Switzerland uses Swiss Francs and it is worth slightly less than an Aussie Dollar. It made it easy to see how hideously expensive everything was. The food was extremely expensive in restaurants and cafes, but fairly well priced at the supermarket. So if you could do your own catering it wouldn’t have been too bad. Coffee and soft drink was very expensive, but beer and wine not so much. Chocolate was very well priced and delicious!
The Swiss Francs seem to come in stupid coin denominations. The 5 Franc is a silver piece that looks exactly like an Aussie 20 cent piece. Very deceiving, when you are carrying around a pocket full of them and you realise how much money it is. For 10 Francs they go to a note that looks like our $50. The half Franc looked like a 5c piece and again you could end up with a ton of them in your pocket.
It was very odd swapping between German and French in different towns. We didn’t go to any of the Italian areas, but Luzern had a lot of Italian sections, where everything was Italian food in German. Another odd experience. The Swiss all spoke French and German with very precise accents to it was actually easier to understand than French in France or German in Germany. They were also more willing to swap to English than the French and pretty much all spoke some English.
Weird hotel things:
All the hotels we stayed at gave us a heap of hand towels and no face washers. They also have towels that are a good large size, unlike most hotels where you struggle to find one big enough to wrap around yourself. When they made up the beds, they always put 2 single bed doonas (folded lengthwise) onto the bed, so each person had their own doona. The baby cot (porta cots) were really nice, with big thick mattresses and came with a pillow and thick doona. They obviously don’t care about SIDS guidelines in Switzerland. Astrid didn’t get the doonas, but she had her sleeping bag anyway. She enjoyed the more comfy matresses. All hotels seemed to include breakfast, which was good given how expensive food (and hotels) are.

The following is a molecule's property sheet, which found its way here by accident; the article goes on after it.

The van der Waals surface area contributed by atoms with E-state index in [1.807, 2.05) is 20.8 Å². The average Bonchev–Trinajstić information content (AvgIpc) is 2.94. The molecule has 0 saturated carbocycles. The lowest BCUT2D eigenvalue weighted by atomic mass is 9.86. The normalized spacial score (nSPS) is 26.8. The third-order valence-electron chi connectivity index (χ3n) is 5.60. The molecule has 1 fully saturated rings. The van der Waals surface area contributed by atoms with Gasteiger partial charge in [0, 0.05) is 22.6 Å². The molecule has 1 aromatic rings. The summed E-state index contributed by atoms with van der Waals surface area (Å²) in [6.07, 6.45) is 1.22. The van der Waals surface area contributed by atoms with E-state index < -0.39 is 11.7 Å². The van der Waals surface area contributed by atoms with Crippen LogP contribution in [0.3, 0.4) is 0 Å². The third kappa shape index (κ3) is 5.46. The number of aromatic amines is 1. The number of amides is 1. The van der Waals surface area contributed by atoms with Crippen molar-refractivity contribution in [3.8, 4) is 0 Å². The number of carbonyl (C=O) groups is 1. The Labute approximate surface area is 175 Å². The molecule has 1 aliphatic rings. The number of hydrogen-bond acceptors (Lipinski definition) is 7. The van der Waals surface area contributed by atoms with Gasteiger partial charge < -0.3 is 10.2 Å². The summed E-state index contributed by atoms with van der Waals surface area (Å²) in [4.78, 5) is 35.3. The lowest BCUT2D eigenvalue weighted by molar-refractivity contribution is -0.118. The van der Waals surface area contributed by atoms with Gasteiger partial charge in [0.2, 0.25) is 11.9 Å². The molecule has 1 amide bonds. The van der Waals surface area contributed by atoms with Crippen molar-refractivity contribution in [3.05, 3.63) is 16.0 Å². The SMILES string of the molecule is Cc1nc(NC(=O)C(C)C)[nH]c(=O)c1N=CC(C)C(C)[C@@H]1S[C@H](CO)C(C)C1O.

All breakfast seemed to consist of copious different choices of meat, cheese, yoghurts and breads. It was generally really yummy though.
Going out with a baby:
Every time we went into a restaurant or cafe they appeared with a highchair automatically. Very different to France where you have to ask and may or may not get one. They also assumed that you weren’t going to feed your baby as they never asked if we wanted anything for Astrid and if we did order something (or ask for an extra plate so she could share ours) they looked at us like we were weird. Generally they loved babies though and she got tonnes of attention, biscuits and chocolate and multiple people offered to take her home.
The food was good, but not as good as Paris. The German influenced food was pretty good quality but the French influenced just wasn’t as good as what we were used to. It’s hard to beat Paris though! The food was nice everywhere we went and we enjoyed most of our meals.
The people were very no nonsense. They don’t chat much (unlike Paris) but were friendly and helpful. We didn’t get hassled at all and we didn’t really see any homeless people (unlike Paris, where there is one on every corner). Of course the Swiss probably hide them all, or it’s too cold……..
The scenery can’t be beaten and photos couldn’t do it justice.
They really do love banks, watches and chocolate….. and Roger Federer……. all 4 were everywhere!
A picture of Astrid in her new French coat and Swiss hat: